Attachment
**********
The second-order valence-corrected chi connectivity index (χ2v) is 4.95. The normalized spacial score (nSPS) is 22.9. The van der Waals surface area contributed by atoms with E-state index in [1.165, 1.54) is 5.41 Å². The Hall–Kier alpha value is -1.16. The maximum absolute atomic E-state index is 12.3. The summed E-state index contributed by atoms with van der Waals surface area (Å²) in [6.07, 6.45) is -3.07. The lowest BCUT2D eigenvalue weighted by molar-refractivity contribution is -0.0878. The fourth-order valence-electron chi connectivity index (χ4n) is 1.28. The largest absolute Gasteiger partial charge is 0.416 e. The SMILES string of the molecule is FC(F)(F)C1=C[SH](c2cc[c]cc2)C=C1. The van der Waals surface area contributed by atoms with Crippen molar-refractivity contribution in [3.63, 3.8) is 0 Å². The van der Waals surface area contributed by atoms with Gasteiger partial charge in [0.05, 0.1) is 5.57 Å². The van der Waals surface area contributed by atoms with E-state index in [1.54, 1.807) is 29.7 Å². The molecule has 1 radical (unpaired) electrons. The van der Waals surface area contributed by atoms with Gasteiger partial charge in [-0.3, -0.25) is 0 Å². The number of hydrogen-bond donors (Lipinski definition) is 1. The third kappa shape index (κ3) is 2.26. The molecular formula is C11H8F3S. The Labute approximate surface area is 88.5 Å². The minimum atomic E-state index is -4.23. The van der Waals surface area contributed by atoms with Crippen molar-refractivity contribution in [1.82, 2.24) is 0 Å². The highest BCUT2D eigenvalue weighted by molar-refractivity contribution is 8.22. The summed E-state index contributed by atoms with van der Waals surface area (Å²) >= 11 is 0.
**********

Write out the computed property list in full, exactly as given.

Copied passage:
The second-order valence-corrected chi connectivity index (χ2v) is 4.95. The normalized spacial score (nSPS) is 22.9. The van der Waals surface area contributed by atoms with E-state index in [1.165, 1.54) is 5.41 Å². The Hall–Kier alpha value is -1.16. The maximum absolute atomic E-state index is 12.3. The summed E-state index contributed by atoms with van der Waals surface area (Å²) in [6.07, 6.45) is -3.07. The lowest BCUT2D eigenvalue weighted by molar-refractivity contribution is -0.0878. The fourth-order valence-electron chi connectivity index (χ4n) is 1.28. The largest absolute Gasteiger partial charge is 0.416 e. The SMILES string of the molecule is FC(F)(F)C1=C[SH](c2cc[c]cc2)C=C1. The van der Waals surface area contributed by atoms with Crippen molar-refractivity contribution in [3.63, 3.8) is 0 Å². The van der Waals surface area contributed by atoms with Gasteiger partial charge in [0.05, 0.1) is 5.57 Å². The van der Waals surface area contributed by atoms with E-state index in [1.54, 1.807) is 29.7 Å². The molecule has 1 radical (unpaired) electrons. The van der Waals surface area contributed by atoms with Gasteiger partial charge in [-0.3, -0.25) is 0 Å². The number of hydrogen-bond donors (Lipinski definition) is 1. The third kappa shape index (κ3) is 2.26. The molecular formula is C11H8F3S. The Labute approximate surface area is 88.5 Å². The minimum atomic E-state index is -4.23. The van der Waals surface area contributed by atoms with Crippen molar-refractivity contribution in [1.82, 2.24) is 0 Å². The highest BCUT2D eigenvalue weighted by molar-refractivity contribution is 8.22. The summed E-state index contributed by atoms with van der Waals surface area (Å²) >= 11 is 0.